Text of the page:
Teachers often started lessons displaying common misconceptions (What went wrong?) and asking children to prove the right answer. This allows then to clearly see which children need support or those that have a good understanding of the skills or processes. It also develops reasoning and problem solving skills, vocabulary and communication skills. One teacher had mistakes such as ‘1 more than 12 is 11’ and ’15 is the same as double 7’ and had both higher and lower achievers able to answer and correct.
Similarly, 4 teachers would demonstrate a mistake (such as counting aloud in tens and making a deliberate mistake) and ask talk partners to discuss what went wrong. Children become the teachers – discussing and proving their claims.
Easing the cognitive load
One teacher had introduced pictorial success criteria. Children now don’t struggle with what is next. The pictures jog their memory quickly and reduce stress.
Four teachers had made sure children had more accessible resources to help jog their memory, as well as aide memoires on the working wall. Children are less stresses as they can access information easily. They can now focus on the skill in hand rather than trying to remember to do too many things.
All teachers were making the learning as real life as possible to make it easier to understand. Photographs were often used. Children are enthusiastic and can relate to this. Skills are being developed rather than having to spend time generating new ideas.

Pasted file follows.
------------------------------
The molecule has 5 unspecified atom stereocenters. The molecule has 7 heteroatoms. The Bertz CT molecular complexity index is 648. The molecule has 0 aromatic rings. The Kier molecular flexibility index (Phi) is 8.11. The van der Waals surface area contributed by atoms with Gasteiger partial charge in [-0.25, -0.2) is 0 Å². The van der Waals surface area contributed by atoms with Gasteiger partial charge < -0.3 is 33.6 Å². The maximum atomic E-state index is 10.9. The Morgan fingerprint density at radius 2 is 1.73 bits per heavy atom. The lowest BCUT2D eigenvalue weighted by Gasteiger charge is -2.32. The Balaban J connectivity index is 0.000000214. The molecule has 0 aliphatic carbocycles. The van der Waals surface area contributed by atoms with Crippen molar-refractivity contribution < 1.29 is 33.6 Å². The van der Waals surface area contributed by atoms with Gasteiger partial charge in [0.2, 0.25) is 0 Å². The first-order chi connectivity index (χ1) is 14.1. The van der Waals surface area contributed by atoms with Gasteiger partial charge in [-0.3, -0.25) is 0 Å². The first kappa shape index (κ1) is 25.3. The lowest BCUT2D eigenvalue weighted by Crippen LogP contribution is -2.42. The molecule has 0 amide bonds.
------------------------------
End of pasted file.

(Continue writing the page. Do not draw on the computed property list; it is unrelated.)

Starting topics with a picture and generating conversations about it revealed misconceptions and understanding.
Using ‘Do you agree or disagree?’ in maths lessons engaged children and encouraged reasoning and justifying their thinking.
The range of answers helped develop success criteria.
The odd one out was very popular and was very inclusive as there was often more than one right answer.
The best wrong answer involved higher order thinking.
Teachers were able to adapt their lessons based on the starter questions and were able to fill gaps in knowledge before moving on.
I showed the children a picture of a sunflower and said ‘This is a tree’. The children practically rolled around laughing. ‘That’s not a tree Susi!’ said one child. ‘But it did grow’ said another.
Susi – Fircroft Primary
Easing the Cognitive Load
In Nursery the counting of dinosaurs was done in silence. This made children more engaged. ‘Watch what I do, then explain to me what I did. Stop me if I make a mistake.’ Modelling in silence made the teacher more reflective and she asked ‘Am I talking too much?’
Knowledge organisers had been given to the children for each topic, so that they could refer to these. Children also fill in a circle, in one school, their prior knowledge which they go back to as a class at the end of a unit to write what they have learnt.
The odd one out question worked well in science as 3 pictures. Pre-learning tasks had been developed for maths using true or false questions. Talk partners had been used for ‘Convince me..’ questions. The teacher can assess the children’s understanding by eavesdropping on the talk partners.